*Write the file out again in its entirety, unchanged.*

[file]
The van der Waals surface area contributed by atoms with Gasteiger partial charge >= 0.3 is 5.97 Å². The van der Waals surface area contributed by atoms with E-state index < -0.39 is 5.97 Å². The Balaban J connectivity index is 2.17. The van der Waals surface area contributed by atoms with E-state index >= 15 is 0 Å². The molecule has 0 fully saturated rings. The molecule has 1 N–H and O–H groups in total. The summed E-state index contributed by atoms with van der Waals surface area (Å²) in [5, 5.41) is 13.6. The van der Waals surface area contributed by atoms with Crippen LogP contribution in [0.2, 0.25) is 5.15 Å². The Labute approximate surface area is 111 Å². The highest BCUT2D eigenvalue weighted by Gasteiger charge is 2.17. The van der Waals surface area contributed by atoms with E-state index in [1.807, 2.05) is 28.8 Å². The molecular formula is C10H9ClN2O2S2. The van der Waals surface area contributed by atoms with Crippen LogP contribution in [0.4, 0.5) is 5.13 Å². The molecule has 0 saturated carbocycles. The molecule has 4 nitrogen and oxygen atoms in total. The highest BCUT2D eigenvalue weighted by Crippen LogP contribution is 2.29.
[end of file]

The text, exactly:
The van der Waals surface area contributed by atoms with Gasteiger partial charge >= 0.3 is 5.97 Å². The van der Waals surface area contributed by atoms with E-state index < -0.39 is 5.97 Å². The Balaban J connectivity index is 2.17. The van der Waals surface area contributed by atoms with E-state index >= 15 is 0 Å². The molecule has 0 fully saturated rings. The molecule has 1 N–H and O–H groups in total. The summed E-state index contributed by atoms with van der Waals surface area (Å²) in [5, 5.41) is 13.6. The van der Waals surface area contributed by atoms with Crippen LogP contribution in [0.2, 0.25) is 5.15 Å². The Labute approximate surface area is 111 Å². The highest BCUT2D eigenvalue weighted by Gasteiger charge is 2.17. The van der Waals surface area contributed by atoms with E-state index in [1.807, 2.05) is 28.8 Å². The molecular formula is C10H9ClN2O2S2. The van der Waals surface area contributed by atoms with Crippen LogP contribution in [0.4, 0.5) is 5.13 Å². The molecule has 0 saturated carbocycles. The molecule has 4 nitrogen and oxygen atoms in total. The highest BCUT2D eigenvalue weighted by Crippen LogP contribution is 2.29.